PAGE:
{ } We packed up and headed home at 6pm.  Happy parents, happy toddlers: it was a perfect day.


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June 28, 2014

Fun Goth Portraits





Nineteenth century portraits, we’ve all seen them: black and white, nobody ever smiling, upright postures and clothes you could analyze for hours.  I found the whimsical, Tim Burton-esque, children’s version at the Hester Street Fair.  So colorful, they avoid being cutesy with their gothic and quirky characteristics, which I love.  Buttons make google-y eyes on original paintings.  Some come in vintage oval frames, others are paintings on wooden plaques.  Both are equally wonderful in starting a wall gallery.  Check out Naughty and Nice on Etsy.

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June 27, 2014

Hello Friday...Bits 'n Bobs


Happy Friday!  When I was pregnant with Zoe, I began noticing parents congregating and socializing in our grassy courtyard.  They would have large picnic spreads, adults chatting, kids cavorting and having fun.  I felt a little intimidated.  Did I have to make new friends all over again so that Zoe had kids to play with?  I had heard stories of mommy cliques and mommy drama, and I felt like I was entering high school all over again.  I didn’t want to be friends with people I didn’t care for but I also didn’t want Zoe to be friendless.  I was feeling the once familiar pre-pubescent angst.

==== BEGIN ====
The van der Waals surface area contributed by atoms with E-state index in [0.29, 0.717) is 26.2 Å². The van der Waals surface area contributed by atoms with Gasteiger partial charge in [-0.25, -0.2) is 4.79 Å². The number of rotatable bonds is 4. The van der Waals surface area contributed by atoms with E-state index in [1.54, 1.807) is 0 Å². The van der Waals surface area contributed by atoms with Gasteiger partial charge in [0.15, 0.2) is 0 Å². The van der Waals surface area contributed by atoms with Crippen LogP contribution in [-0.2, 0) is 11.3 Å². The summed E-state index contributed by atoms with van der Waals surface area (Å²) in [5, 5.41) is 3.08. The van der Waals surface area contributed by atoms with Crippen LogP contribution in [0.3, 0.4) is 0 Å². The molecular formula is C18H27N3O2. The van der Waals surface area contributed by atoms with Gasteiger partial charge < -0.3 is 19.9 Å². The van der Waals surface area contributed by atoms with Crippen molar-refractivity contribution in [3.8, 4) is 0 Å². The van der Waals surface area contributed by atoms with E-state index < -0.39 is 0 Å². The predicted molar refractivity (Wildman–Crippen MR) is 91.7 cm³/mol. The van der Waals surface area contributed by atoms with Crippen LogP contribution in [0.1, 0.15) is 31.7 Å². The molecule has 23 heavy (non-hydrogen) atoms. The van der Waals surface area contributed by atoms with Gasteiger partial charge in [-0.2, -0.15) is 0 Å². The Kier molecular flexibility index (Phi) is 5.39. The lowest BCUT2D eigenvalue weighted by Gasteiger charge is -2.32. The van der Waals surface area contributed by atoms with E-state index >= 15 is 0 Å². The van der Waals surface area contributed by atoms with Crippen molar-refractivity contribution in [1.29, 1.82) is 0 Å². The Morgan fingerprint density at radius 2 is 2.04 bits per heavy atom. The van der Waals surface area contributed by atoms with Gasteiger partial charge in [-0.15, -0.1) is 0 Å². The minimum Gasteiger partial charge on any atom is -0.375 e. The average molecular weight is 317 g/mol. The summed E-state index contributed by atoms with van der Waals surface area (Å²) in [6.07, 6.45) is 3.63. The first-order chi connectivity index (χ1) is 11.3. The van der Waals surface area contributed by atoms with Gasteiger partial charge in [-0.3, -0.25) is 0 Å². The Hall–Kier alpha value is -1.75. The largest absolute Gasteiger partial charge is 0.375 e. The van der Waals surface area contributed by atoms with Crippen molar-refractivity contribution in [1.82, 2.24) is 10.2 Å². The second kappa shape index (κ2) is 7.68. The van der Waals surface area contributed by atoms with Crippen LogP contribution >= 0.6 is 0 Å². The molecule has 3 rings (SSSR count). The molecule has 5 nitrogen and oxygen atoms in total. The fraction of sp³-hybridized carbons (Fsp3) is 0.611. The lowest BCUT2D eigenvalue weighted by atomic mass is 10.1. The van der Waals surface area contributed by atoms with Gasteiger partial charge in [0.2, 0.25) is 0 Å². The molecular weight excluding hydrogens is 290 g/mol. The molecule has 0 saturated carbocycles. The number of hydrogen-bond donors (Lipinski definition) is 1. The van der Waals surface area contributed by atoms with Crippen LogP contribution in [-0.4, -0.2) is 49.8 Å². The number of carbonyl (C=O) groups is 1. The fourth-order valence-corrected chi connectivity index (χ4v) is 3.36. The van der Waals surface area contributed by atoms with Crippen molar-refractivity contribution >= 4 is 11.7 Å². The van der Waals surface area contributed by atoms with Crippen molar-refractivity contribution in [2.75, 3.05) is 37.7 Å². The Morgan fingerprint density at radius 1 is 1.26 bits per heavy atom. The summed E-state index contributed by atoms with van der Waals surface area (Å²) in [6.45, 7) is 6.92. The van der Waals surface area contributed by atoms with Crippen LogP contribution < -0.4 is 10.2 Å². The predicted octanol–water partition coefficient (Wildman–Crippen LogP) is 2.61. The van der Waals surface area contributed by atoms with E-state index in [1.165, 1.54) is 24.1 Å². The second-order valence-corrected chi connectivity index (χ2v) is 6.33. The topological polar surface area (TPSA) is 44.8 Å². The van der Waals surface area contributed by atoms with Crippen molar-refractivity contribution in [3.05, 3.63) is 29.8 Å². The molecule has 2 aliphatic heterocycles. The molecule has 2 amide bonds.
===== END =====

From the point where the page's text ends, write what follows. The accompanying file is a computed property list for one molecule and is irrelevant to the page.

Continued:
This was before I understood that the parents had kids the same ages and they all grew up together.  Now they were a social unit; family and kids moving together in unison through the grades.  I’m happy to report that I’ve met a handful of great moms.  I feel very fortunate.  They’re generous and kind.  It turns out that I have a good rapport with the ones I socialize with and Zoe has made a few first friends.  I realize now that kids or no kids, people gravitate towards other birds of the same feather and of similar comportment.  Note to new moms: Seeing other kids the same age as yours also helps the conversation to start.  I didn’t have to force a square into a circle.  That was a relief.